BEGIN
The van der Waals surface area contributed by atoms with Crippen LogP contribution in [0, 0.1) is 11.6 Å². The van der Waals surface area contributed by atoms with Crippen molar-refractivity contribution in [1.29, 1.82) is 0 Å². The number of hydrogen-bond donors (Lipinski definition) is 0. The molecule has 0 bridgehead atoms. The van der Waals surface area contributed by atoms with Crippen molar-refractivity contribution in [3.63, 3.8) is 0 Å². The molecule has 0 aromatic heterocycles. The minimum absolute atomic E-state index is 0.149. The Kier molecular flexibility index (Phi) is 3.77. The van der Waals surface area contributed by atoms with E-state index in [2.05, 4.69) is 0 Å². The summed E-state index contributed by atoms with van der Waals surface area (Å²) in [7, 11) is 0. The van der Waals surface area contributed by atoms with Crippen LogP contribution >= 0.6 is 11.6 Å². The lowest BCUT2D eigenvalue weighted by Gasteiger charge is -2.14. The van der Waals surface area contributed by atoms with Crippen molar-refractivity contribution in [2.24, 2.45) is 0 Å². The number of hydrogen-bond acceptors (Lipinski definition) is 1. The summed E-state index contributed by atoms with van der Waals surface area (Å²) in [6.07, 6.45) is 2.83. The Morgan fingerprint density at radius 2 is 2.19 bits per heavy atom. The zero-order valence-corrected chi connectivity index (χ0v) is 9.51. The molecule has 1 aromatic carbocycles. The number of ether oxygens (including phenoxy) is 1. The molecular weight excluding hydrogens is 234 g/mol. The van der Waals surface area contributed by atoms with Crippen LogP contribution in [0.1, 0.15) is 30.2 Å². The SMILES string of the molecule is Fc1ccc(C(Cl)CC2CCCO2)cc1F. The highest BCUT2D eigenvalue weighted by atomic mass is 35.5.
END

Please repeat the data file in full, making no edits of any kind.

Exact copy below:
The van der Waals surface area contributed by atoms with Crippen LogP contribution in [0, 0.1) is 11.6 Å². The van der Waals surface area contributed by atoms with Crippen molar-refractivity contribution in [1.29, 1.82) is 0 Å². The number of hydrogen-bond donors (Lipinski definition) is 0. The molecule has 0 bridgehead atoms. The van der Waals surface area contributed by atoms with Crippen molar-refractivity contribution in [3.63, 3.8) is 0 Å². The molecule has 0 aromatic heterocycles. The minimum absolute atomic E-state index is 0.149. The Kier molecular flexibility index (Phi) is 3.77. The van der Waals surface area contributed by atoms with E-state index in [2.05, 4.69) is 0 Å². The summed E-state index contributed by atoms with van der Waals surface area (Å²) in [7, 11) is 0. The van der Waals surface area contributed by atoms with Crippen LogP contribution >= 0.6 is 11.6 Å². The lowest BCUT2D eigenvalue weighted by Gasteiger charge is -2.14. The van der Waals surface area contributed by atoms with Crippen molar-refractivity contribution in [2.24, 2.45) is 0 Å². The number of hydrogen-bond acceptors (Lipinski definition) is 1. The summed E-state index contributed by atoms with van der Waals surface area (Å²) in [6.07, 6.45) is 2.83. The Morgan fingerprint density at radius 2 is 2.19 bits per heavy atom. The zero-order valence-corrected chi connectivity index (χ0v) is 9.51. The molecule has 1 aromatic carbocycles. The number of ether oxygens (including phenoxy) is 1. The molecular weight excluding hydrogens is 234 g/mol. The van der Waals surface area contributed by atoms with Crippen LogP contribution in [0.1, 0.15) is 30.2 Å². The SMILES string of the molecule is Fc1ccc(C(Cl)CC2CCCO2)cc1F. The highest BCUT2D eigenvalue weighted by atomic mass is 35.5.